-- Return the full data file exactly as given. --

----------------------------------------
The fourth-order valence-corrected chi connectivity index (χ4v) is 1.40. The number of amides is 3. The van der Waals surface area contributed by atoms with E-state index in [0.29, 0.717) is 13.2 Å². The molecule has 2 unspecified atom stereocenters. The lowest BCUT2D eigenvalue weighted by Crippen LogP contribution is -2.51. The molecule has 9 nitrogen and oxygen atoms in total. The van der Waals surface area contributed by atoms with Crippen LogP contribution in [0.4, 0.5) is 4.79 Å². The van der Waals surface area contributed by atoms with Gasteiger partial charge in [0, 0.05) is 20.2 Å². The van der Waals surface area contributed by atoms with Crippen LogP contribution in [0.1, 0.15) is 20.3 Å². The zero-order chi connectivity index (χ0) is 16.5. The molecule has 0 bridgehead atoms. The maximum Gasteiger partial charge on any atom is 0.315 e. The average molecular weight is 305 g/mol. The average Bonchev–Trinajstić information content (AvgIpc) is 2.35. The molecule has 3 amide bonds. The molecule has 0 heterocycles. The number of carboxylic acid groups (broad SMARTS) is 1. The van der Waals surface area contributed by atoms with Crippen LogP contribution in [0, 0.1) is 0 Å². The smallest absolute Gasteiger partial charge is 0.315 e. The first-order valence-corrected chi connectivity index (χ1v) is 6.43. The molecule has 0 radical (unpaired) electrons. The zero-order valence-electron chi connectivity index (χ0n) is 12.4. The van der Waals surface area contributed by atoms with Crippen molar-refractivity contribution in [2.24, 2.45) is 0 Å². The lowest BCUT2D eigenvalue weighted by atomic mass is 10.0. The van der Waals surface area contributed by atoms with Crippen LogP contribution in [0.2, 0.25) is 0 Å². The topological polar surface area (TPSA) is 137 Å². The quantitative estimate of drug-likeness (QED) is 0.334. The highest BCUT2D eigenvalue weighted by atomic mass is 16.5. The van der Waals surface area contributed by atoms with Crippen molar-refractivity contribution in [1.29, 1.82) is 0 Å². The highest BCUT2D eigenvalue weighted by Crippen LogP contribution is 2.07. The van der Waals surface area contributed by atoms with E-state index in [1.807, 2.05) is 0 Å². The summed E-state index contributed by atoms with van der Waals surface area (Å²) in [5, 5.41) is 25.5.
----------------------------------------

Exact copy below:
The fourth-order valence-corrected chi connectivity index (χ4v) is 1.40. The number of amides is 3. The van der Waals surface area contributed by atoms with E-state index in [0.29, 0.717) is 13.2 Å². The molecule has 2 unspecified atom stereocenters. The lowest BCUT2D eigenvalue weighted by Crippen LogP contribution is -2.51. The molecule has 9 nitrogen and oxygen atoms in total. The van der Waals surface area contributed by atoms with Crippen LogP contribution in [0.4, 0.5) is 4.79 Å². The van der Waals surface area contributed by atoms with Gasteiger partial charge in [0, 0.05) is 20.2 Å². The van der Waals surface area contributed by atoms with Crippen LogP contribution in [0.1, 0.15) is 20.3 Å². The zero-order chi connectivity index (χ0) is 16.5. The molecule has 0 bridgehead atoms. The maximum Gasteiger partial charge on any atom is 0.315 e. The average molecular weight is 305 g/mol. The average Bonchev–Trinajstić information content (AvgIpc) is 2.35. The molecule has 3 amide bonds. The molecule has 0 heterocycles. The number of carboxylic acid groups (broad SMARTS) is 1. The van der Waals surface area contributed by atoms with Crippen LogP contribution in [0, 0.1) is 0 Å². The smallest absolute Gasteiger partial charge is 0.315 e. The first-order valence-corrected chi connectivity index (χ1v) is 6.43. The molecule has 0 radical (unpaired) electrons. The zero-order valence-electron chi connectivity index (χ0n) is 12.4. The van der Waals surface area contributed by atoms with Crippen molar-refractivity contribution in [2.24, 2.45) is 0 Å². The lowest BCUT2D eigenvalue weighted by atomic mass is 10.0. The van der Waals surface area contributed by atoms with Crippen LogP contribution in [0.2, 0.25) is 0 Å². The topological polar surface area (TPSA) is 137 Å². The quantitative estimate of drug-likeness (QED) is 0.334. The highest BCUT2D eigenvalue weighted by atomic mass is 16.5. The van der Waals surface area contributed by atoms with Crippen molar-refractivity contribution in [1.29, 1.82) is 0 Å². The highest BCUT2D eigenvalue weighted by Crippen LogP contribution is 2.07. The van der Waals surface area contributed by atoms with E-state index in [1.807, 2.05) is 0 Å². The summed E-state index contributed by atoms with van der Waals surface area (Å²) in [5, 5.41) is 25.5.